The client for this assignment was a multinational operator of marine container terminals who needed to gain a better insight into the health of the IT and OT systems upon which their terminal operations are entirely dependent. They wished to understand how Observability could help them improve the performance of their IT systems and, thus, their terminal operations. They also wished to understand how other similar companies were applying Observability to their businesses.

A small team from Endava, including Robert Howe as lead consultant, executed a short project to define an Observability Strategy in six steps with three deliverables. Concurrently, we gathered and reviewed case studies on Observability while also establishing a definition of Observability related to the customer’s needs. Building on this, we established a series of Observability principles and defined an Observability Maturity Model. Finally, we proposed a Target Ambition for Observability and performed a first-order assessment of the gap between the customer’s current Observability capability and the target ambition.

business impact assessment
Observability strategy assignment


According to TechTarget, Observability is an element in control theory, which says that the internal states of IT systems can be deduced from the relationship between their inputs and outputs. Thus, it is also often described as a top-down assessment. The challenge of observability lies less in deriving the internal state from observations than in collecting the right observations.”

In practice, state of art Observability depends almost entirely on collecting data from IT systems metrics, logs and traces. While this is necessary, it was deemed not to provide a level of insight sufficient to meet the needs of the customer. The customer had a range of stakeholders for Observability insights, from the CIO through to Terminal Leadership, Major Incident Teams, Local IT and Operations management and centralised Support Teams. Observability of both IT systems and Terminal Health and Operations was required, and each stakeholder needed a different level of insight.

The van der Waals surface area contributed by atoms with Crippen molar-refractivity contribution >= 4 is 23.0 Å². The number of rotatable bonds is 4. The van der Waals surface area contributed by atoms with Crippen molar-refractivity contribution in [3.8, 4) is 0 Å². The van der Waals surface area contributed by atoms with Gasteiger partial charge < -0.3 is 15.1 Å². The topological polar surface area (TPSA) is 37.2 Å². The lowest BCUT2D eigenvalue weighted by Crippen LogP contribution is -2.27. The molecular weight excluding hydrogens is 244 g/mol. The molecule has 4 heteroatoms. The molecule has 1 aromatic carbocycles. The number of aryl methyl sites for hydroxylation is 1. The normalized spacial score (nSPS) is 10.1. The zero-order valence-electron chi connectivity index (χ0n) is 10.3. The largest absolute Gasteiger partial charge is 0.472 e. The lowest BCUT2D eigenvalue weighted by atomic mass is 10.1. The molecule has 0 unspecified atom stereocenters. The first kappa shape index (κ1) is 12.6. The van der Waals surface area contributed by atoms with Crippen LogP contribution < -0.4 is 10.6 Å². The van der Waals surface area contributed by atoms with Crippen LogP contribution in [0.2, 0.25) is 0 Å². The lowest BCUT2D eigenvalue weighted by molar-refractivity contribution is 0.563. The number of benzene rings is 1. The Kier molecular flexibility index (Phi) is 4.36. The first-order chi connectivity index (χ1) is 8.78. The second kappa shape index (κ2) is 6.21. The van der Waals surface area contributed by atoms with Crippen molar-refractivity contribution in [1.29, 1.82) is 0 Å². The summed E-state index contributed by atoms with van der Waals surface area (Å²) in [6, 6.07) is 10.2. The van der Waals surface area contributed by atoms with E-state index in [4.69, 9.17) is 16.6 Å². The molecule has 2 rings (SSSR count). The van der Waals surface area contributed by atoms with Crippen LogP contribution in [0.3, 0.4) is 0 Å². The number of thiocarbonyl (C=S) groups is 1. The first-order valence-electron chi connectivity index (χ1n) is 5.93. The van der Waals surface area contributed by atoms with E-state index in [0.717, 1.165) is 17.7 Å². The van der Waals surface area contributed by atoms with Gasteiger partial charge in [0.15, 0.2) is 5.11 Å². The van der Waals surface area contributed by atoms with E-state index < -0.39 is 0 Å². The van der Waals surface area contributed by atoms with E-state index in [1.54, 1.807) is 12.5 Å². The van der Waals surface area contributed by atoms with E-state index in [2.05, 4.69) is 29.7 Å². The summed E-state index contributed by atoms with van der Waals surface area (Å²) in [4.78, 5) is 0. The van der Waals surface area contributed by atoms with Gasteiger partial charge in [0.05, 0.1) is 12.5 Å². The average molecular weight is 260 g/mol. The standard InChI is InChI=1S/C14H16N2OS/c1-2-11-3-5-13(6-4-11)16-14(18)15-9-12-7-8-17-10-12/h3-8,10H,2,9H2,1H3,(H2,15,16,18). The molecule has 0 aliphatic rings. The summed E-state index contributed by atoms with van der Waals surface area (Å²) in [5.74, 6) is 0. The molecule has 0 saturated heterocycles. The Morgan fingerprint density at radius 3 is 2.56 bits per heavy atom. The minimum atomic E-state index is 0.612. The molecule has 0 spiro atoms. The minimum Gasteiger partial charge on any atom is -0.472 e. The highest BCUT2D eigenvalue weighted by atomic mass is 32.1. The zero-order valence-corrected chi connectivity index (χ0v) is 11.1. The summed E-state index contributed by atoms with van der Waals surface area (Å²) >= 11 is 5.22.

Maturity Model

It was also determined that the value of the Observability insights depended on two other major factors: the quality of the measurements from which the insights were generated and the temporality of those measurements. In other words, noisy data would lead to noisy, poor-value insights. Measurements also needed to provide insight into what was happening, what had happened, causality and, ultimately, forecasts of what would happen.

We developed an Observability Strategy based on a Maturity Model that defined each degree of Observability: Insight, Quality and Temporality, and linked them together to provide a common, scalable framework that enabled the customer to determine and communicate their approach to increasing the Observability of their IT systems. We assessed their current situation in terms of the model and proposed a roadmap for developing the Observability capability.

The customer accepted our Observability Strategy and is currently in the process of deploying it across their organisation.

“At first glance observability might feel simple and well-understood in the industry. However, once you get into details and run proper research you’ll find the complexity of the topic. Robert led the engagement methodically, pealing observability complexity back into several abstraction layers, which were not only easy to understand and explain, but also made observability relevant across the entire business not only IT. A journey from nuts and bolts to how technology can enable business performance observation. Enjoyed seeing you in action. Regards, Bogdan”

Bogdan Tindeche, Delivery Partner - Transport & Logistics at Endava, Endava